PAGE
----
I walked away from "First Generation" haunted. The documentary, screened at Sacramento's downtown Esquire Imax Theatre earlier this month, chronicles two crucial years in the lives of four California teenagers from poor families who want to go to college. Husband and wife filmmaking team Adam and Jaye Federson recorded their young subjects' difficult quest on camera.
We meet them in their junior years of high school. Jessica Chevallier attends Kern Valley High in the rural hamlet of Lake Isabella. She earns close to a 4.0 grade-point average and wins a fistful of academic awards when she graduates.
Dontay Gray, from Los Angeles, is the son of a single mother who's a recovering drug addict. A football player, he gets up at 5:30 every morning to take three buses and two trains to Jordan High School in Watts. He's hoping for a football scholarship. He finally makes the dean's list in his senior year.
Keresoma Leio, the son of immigrants from American Samoa, lives with 10 members of his extended family in a cramped, two-bedroom apartment in Bellflower. His father is dead. He sleeps on a couch in the living room, his mother beside him on the floor.
Cecilia Lopez is the daughter of Mexican immigrants. Her mother works in the fields outside of Bakersfield. Her father was deported halfway through her junior year. Nine family members share a small rundown house. She is a top student, has a very high SAT score, is a champion cross-country runner and dreams of going to UCLA.
The two girls are the most promising. Jess, who works as a waitress at a small diner throughout high school, expects no help from her recently divorced parents. She's eligible for the University of California, but settles for a community college in her hometown instead because she's convinced she can't afford a four-year college.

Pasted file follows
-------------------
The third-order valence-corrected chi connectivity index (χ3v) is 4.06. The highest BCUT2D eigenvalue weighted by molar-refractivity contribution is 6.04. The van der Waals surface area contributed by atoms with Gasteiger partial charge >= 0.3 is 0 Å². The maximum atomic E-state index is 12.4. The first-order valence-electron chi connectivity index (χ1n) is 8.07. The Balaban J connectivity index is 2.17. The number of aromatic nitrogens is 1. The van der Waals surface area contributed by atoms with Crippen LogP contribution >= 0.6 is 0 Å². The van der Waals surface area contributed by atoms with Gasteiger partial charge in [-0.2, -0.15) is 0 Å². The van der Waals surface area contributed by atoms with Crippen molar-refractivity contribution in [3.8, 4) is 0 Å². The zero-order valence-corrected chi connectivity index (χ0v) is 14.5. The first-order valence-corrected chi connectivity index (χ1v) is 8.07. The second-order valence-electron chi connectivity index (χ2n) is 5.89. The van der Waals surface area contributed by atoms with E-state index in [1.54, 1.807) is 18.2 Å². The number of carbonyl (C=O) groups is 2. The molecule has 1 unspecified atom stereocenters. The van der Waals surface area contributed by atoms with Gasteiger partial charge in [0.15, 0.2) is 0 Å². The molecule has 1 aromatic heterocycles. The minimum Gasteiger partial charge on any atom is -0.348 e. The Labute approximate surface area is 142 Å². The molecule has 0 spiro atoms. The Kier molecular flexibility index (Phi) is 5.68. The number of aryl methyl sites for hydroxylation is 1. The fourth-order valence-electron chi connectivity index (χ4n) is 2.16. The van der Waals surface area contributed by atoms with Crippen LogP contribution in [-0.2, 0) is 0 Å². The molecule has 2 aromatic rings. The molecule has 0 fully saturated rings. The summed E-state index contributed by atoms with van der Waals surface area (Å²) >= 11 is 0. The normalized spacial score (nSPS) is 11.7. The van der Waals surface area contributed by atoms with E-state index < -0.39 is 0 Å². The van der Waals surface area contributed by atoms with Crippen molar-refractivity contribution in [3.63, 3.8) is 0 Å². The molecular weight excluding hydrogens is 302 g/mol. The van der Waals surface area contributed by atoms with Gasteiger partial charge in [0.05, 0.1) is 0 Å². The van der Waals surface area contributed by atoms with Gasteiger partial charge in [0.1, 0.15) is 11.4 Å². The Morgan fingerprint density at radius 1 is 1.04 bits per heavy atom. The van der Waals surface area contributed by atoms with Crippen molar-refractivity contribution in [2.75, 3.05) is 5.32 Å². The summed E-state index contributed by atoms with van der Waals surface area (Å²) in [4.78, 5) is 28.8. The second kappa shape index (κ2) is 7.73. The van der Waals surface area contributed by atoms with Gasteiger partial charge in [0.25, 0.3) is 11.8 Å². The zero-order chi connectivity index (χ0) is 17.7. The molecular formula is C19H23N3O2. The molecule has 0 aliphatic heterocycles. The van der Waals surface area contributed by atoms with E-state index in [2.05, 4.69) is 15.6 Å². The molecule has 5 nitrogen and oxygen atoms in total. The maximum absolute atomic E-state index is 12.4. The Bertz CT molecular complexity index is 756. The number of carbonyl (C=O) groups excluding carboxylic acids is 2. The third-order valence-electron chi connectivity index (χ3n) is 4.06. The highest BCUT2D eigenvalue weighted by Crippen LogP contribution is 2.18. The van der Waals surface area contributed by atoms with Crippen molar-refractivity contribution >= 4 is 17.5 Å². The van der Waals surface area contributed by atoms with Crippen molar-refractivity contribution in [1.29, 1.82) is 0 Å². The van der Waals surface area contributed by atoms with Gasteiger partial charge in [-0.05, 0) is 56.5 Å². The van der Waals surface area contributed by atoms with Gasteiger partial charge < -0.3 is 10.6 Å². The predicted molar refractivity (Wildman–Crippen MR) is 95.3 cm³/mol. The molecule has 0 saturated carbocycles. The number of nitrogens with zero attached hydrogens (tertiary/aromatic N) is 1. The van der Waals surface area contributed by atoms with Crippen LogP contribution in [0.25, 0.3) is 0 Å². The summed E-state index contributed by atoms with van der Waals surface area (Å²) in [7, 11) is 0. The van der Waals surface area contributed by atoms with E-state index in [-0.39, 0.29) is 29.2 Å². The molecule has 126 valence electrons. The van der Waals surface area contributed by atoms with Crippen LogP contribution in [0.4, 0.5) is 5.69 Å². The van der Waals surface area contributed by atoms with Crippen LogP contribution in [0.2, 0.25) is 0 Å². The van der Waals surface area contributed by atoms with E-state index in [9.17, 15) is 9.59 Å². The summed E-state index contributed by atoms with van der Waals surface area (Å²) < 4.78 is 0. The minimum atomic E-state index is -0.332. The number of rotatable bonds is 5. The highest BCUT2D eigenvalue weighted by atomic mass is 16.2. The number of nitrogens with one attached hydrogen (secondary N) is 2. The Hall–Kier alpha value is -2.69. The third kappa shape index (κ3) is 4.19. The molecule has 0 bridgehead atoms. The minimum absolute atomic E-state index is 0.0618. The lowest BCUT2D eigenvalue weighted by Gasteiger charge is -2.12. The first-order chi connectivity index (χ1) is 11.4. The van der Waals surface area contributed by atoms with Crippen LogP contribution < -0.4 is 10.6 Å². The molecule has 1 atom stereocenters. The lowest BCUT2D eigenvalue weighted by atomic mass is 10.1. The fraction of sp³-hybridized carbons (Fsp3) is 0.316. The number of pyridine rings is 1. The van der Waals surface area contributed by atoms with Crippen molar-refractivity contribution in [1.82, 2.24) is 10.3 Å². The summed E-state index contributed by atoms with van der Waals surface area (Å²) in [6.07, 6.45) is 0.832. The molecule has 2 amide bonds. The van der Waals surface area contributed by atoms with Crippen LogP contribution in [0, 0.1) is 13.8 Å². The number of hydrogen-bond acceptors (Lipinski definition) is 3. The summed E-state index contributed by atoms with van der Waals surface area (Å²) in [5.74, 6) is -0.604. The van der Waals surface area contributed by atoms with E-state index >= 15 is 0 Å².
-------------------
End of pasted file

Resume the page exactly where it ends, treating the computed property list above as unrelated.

Cecilia ends up moving out of her mother's home and moving in with a friend's family. The family moves to Tennessee shortly before Cecilia is about to graduate. After a short time in Tennessee, she returns to Bakersfield and, at 17, is on her own when she graduates from high school with honors. Instead of applying to UCLA, she settles for California State University, Bakersfield, where she is offered a full ride on a track scholarship.
Both girls are tripped up by the sticker price of college, not just the $20,000 to $30,000 annual costs for tuition, room and board, books, et cetera, but even the $50 application fees. No one tells them that the fees can be waived for low-income applicants like themselves, that, as first-generation college students with good grades and high SAT scores, they can get scholarships, fee waivers, grants and loans.
Dontay does not get a football scholarship. Instead he receives the maximum aid amount available to needy students, more than $20,000, to attend California State University, Sacramento. Unlike the other three students featured in the film, Dontay gets one-on-one attention from his high school counselor.
When his financial aid package is delayed and he's about to miss the deadline for securing a spot in the dorm, his counselor gets on the phone with Sac State authorities to straighten things out. The ratio of students to counselors in most public high schools is an astounding 800 to 1, the film notes.
Dontay was at the screening at Imax in downtown Sacramento. He won't get out in four years because he had to take some remedial courses but he has earned a 4.0 grade-point average so far. The former high school football star is a fashion design and marketing major. At the screening, he wore an outfit, jeans and a vest, he designed and made himself.
Keresoma got a grant for California State University, Long Beach, but flunked out after his first semester. Poorly prepared, he had no one to help him transition to college. He now attends a community college, studying music engineering.
Jessica finally got a scholarship that allowed her to give up her waitress job. She's enrolled in the nursing program at the local community college full time and doing very well.
Cecilia is a junior at California State University, Bakersfield, on pace to get her BA next year. The Federsons think she will be the first of the four to earn a four-year college degree. She plans to apply to law school at UCLA, to fulfill her dream of becoming a Bruin.
What first-generation students lack besides money, is information and a mentor to guide them through the complicated process of applying, not just for college, but for student aid, grants, scholarships and loans. To find out how to help, visit www.firstgenerationfilm.com.